Dear MIT alumni and friends,

The past year has given us indisputable proof that the MIT community can thrive in even the toughest conditions. Throughout the pandemic, we have remained connected, focused and productive even when scattered across vast distances, maintaining our curiosity, creativity and compassion under relentless pressure and in the face of constant change.

We have been able to do all this because your annual giving is our launch pad. Beyond MIT’s immeasurable talent, passion and drive, it is the generosity of our family of alumni and friends that allows us to get off the ground.

When the pandemic first hit home, we quickly realized that, to complete the spring semester, we needed to bring MIT’s entire curriculum online. Faculty did it in two weeks — setting up classrooms, labs and studios in their offices and homes. We loaned out laptops and wireless hotspots to keep our students connected, and increased scholarship aid to replace lost work-study income.

At a time of crisis, we were able to meet our students’ needs — because your unrestricted gifts gave us flexibility and a base of financial strength.

In fall 2020, we were faced with another herculean task: putting a whole year of MIT online. How could we offer an authentic MIT education to students scattered across 24 time zones? Once again, powered by your support, we set out to discover creative alternatives.

Take 2.007, the iconic mechanical engineering class in which students not only build robots but test them against each other in live competition. How could this translate to an online class? To start, each student was sent a kit of tools and materials to build their robot. As a theme for the competition, Professors Maria Yang ’91 and Amos Winter SM ’05, PhD ’11 decided on “Home Alone, Together,” playing off the classic movie in which a boy named Kevin finds ingenious ways to defend his home against two bungling burglars. Each student built a small-scale model of Kevin’s house to serve as the gameboard, so they could record their robots striving to perform a set of tasks against the clock. Thanks to a great deal of old-fashioned MIT ingenuity — and thanks to you — our first global, virtual robot competition was born.

Other inspiring responses to this challenging year: In Urban Studies and Planning, Professors Janelle Knox-Hayes and Lawrence Susskind MCP ’70, PhD ’73 opened their Indigenous Environmental Planning class to the public, inviting Native American speakers to explore indigenous approaches to natural resource management. The result was a rich learning experience, and new connections with local communities.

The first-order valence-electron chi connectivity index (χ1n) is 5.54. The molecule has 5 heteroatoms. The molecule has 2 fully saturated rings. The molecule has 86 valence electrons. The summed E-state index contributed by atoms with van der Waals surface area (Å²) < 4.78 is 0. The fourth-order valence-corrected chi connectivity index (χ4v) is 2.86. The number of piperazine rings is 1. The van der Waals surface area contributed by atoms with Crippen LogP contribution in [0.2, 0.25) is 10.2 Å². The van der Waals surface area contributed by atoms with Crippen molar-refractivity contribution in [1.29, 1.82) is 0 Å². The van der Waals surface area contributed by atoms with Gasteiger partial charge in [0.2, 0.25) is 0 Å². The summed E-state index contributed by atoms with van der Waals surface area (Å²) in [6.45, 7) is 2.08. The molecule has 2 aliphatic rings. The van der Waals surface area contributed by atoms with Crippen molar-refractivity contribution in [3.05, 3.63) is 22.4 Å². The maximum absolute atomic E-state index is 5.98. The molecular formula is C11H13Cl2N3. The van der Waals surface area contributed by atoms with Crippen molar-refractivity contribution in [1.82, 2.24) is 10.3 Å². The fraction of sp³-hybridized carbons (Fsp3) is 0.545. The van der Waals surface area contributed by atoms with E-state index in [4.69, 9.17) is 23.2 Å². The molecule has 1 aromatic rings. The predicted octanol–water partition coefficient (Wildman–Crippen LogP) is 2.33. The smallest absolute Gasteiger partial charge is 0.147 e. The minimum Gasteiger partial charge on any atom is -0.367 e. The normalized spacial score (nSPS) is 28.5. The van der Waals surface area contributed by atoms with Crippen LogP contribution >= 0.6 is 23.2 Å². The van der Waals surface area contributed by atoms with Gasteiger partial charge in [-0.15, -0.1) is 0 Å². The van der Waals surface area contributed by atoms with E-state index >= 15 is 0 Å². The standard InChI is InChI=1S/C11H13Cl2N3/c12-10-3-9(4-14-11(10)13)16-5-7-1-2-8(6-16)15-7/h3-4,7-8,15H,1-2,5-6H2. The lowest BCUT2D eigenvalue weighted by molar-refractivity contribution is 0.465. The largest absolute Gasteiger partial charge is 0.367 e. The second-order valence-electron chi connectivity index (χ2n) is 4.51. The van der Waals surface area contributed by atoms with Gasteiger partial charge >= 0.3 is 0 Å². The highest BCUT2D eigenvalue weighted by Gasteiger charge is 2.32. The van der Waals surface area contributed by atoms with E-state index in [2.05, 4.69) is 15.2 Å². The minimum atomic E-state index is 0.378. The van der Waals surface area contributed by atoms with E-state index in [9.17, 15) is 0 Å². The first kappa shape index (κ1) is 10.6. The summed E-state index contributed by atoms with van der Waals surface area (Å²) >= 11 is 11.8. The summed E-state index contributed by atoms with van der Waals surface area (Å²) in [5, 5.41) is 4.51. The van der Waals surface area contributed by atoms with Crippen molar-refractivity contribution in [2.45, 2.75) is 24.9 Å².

In Music and Theater Arts, students in Ken Urban’s popular Playwrights Lab were able to work with award-winning Broadway actors. And our students got to know scientific stars, too. Biology chair Alan Grossman gathered a remarkable suite of experts to present a live class on the science of the pandemic. Speakers included biologist and Nobel laureate David Baltimore; the Broad Institute’s Eric Lander (now science advisor to President Biden); and Kizzmekia Corbett of the NIH Vaccine Research Center. Corbett spoke about vaccine development just days after Pfizer-BioNTech announced the results of its first clinical trial.

Your unrestricted support allows us to engage deeply with unexpected challenges and, at the same time, look toward new horizons.

The Institute is also mobilizing against the existential challenge of climate change. Fast Forward: MIT’s Climate Action Plan for the Decade encompasses a range of initiatives to help society bring net carbon emissions to zero by 2050. For our Climate Grand Challenges, we asked our faculty to tell us which difficult climate problems are the most difficult — and to suggest bold solutions. Nearly 100 ideas flowed in. From this inspiring set of options, we will award funding to those with the greatest potential for significant impact at scale.

With the support of our worldwide family of alumni and friends, there is no limit to the problems MIT can solve. We are united and galvanized by the opportunity to advance knowledge and innovation for the benefit of society. Across all five schools and the Stephen A. Schwarzman College of Computing, your confidence in MIT fuels our research enterprise, giving us the freedom to explore the “impractical” ideas that may become tomorrow’s breakthrough ideas. We could not be more grateful that, year after year, you power our mission to make a better world.

Sincerely,

L. Rafael Reif

P.S. Gifts from alumni and friends, like you, are critical to our efforts to continually meet our global challenges through the vision and talent of the people of MIT. I hope we can count on your support this year.

MIT President L. Rafael Reif
L. Rafael Reif is President of the Massachusetts Institute of Technology.